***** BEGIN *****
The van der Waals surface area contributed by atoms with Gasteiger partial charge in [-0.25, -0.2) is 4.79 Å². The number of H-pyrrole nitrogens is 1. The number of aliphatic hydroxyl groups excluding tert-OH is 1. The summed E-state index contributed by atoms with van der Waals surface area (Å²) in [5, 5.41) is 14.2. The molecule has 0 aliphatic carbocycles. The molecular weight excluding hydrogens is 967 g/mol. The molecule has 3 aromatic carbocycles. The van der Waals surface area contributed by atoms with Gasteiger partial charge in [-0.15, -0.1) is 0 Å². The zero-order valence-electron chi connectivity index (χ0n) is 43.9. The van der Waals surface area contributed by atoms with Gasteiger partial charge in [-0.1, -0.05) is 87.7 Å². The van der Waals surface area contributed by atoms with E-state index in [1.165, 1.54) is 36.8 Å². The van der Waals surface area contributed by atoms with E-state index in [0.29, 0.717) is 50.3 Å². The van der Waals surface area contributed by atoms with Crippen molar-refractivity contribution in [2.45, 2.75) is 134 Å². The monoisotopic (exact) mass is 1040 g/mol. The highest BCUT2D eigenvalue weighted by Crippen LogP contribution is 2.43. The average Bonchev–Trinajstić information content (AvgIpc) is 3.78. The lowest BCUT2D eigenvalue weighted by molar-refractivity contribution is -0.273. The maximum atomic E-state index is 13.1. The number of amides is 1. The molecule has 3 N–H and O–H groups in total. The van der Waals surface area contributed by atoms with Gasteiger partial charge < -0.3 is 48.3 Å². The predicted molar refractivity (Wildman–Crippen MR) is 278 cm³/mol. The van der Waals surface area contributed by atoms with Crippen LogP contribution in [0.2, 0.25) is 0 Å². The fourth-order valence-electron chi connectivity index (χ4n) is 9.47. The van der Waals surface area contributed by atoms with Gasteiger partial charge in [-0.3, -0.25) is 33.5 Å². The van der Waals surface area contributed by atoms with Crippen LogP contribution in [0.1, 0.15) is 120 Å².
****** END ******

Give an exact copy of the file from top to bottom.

The van der Waals surface area contributed by atoms with Gasteiger partial charge in [-0.25, -0.2) is 4.79 Å². The number of H-pyrrole nitrogens is 1. The number of aliphatic hydroxyl groups excluding tert-OH is 1. The summed E-state index contributed by atoms with van der Waals surface area (Å²) in [5, 5.41) is 14.2. The molecule has 0 aliphatic carbocycles. The molecular weight excluding hydrogens is 967 g/mol. The molecule has 3 aromatic carbocycles. The van der Waals surface area contributed by atoms with Gasteiger partial charge in [-0.15, -0.1) is 0 Å². The zero-order valence-electron chi connectivity index (χ0n) is 43.9. The van der Waals surface area contributed by atoms with Gasteiger partial charge in [-0.1, -0.05) is 87.7 Å². The van der Waals surface area contributed by atoms with E-state index in [1.165, 1.54) is 36.8 Å². The van der Waals surface area contributed by atoms with E-state index in [0.29, 0.717) is 50.3 Å². The van der Waals surface area contributed by atoms with Crippen molar-refractivity contribution in [2.45, 2.75) is 134 Å². The monoisotopic (exact) mass is 1040 g/mol. The highest BCUT2D eigenvalue weighted by Crippen LogP contribution is 2.43. The average Bonchev–Trinajstić information content (AvgIpc) is 3.78. The lowest BCUT2D eigenvalue weighted by molar-refractivity contribution is -0.273. The maximum atomic E-state index is 13.1. The number of amides is 1. The molecule has 3 N–H and O–H groups in total. The van der Waals surface area contributed by atoms with Gasteiger partial charge < -0.3 is 48.3 Å². The predicted molar refractivity (Wildman–Crippen MR) is 278 cm³/mol. The van der Waals surface area contributed by atoms with Crippen LogP contribution in [0.2, 0.25) is 0 Å². The fourth-order valence-electron chi connectivity index (χ4n) is 9.47. The van der Waals surface area contributed by atoms with Gasteiger partial charge in [-0.3, -0.25) is 33.5 Å². The van der Waals surface area contributed by atoms with Crippen LogP contribution in [0.1, 0.15) is 120 Å².